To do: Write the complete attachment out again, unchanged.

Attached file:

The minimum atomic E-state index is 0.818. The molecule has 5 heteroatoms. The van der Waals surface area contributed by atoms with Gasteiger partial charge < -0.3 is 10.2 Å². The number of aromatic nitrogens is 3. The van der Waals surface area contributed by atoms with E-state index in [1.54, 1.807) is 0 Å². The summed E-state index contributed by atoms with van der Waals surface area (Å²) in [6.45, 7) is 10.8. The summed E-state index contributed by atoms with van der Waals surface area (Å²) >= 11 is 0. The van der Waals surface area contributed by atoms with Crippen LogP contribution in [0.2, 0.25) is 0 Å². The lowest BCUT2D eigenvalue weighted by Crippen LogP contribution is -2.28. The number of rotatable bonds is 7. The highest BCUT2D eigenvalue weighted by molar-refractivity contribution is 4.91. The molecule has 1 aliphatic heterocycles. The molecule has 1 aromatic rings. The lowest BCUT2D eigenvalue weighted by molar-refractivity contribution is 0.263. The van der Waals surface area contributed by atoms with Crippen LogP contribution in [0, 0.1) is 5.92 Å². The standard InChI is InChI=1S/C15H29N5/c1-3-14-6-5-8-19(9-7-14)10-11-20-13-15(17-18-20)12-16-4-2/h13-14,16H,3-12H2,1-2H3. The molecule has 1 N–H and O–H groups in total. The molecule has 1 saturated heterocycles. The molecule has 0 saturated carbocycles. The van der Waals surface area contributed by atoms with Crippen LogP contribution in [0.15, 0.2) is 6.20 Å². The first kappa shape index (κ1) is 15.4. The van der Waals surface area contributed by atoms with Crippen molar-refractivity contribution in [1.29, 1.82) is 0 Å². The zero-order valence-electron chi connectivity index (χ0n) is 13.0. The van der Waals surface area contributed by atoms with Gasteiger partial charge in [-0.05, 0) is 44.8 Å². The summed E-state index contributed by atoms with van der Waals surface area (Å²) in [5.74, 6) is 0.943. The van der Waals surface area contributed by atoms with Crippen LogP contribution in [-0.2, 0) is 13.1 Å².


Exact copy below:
The minimum atomic E-state index is 0.818. The molecule has 5 heteroatoms. The van der Waals surface area contributed by atoms with Gasteiger partial charge < -0.3 is 10.2 Å². The number of aromatic nitrogens is 3. The van der Waals surface area contributed by atoms with E-state index in [1.54, 1.807) is 0 Å². The summed E-state index contributed by atoms with van der Waals surface area (Å²) in [6.45, 7) is 10.8. The summed E-state index contributed by atoms with van der Waals surface area (Å²) >= 11 is 0. The van der Waals surface area contributed by atoms with Crippen LogP contribution in [0.2, 0.25) is 0 Å². The lowest BCUT2D eigenvalue weighted by Crippen LogP contribution is -2.28. The number of rotatable bonds is 7. The highest BCUT2D eigenvalue weighted by molar-refractivity contribution is 4.91. The molecule has 1 aliphatic heterocycles. The molecule has 1 aromatic rings. The lowest BCUT2D eigenvalue weighted by molar-refractivity contribution is 0.263. The van der Waals surface area contributed by atoms with Crippen LogP contribution in [0, 0.1) is 5.92 Å². The standard InChI is InChI=1S/C15H29N5/c1-3-14-6-5-8-19(9-7-14)10-11-20-13-15(17-18-20)12-16-4-2/h13-14,16H,3-12H2,1-2H3. The molecule has 1 N–H and O–H groups in total. The molecule has 1 saturated heterocycles. The molecule has 0 saturated carbocycles. The van der Waals surface area contributed by atoms with Crippen LogP contribution in [0.15, 0.2) is 6.20 Å². The first kappa shape index (κ1) is 15.4. The van der Waals surface area contributed by atoms with Crippen molar-refractivity contribution in [1.29, 1.82) is 0 Å². The zero-order valence-electron chi connectivity index (χ0n) is 13.0. The van der Waals surface area contributed by atoms with Gasteiger partial charge in [-0.05, 0) is 44.8 Å². The summed E-state index contributed by atoms with van der Waals surface area (Å²) in [5.74, 6) is 0.943. The van der Waals surface area contributed by atoms with Crippen LogP contribution in [-0.2, 0) is 13.1 Å².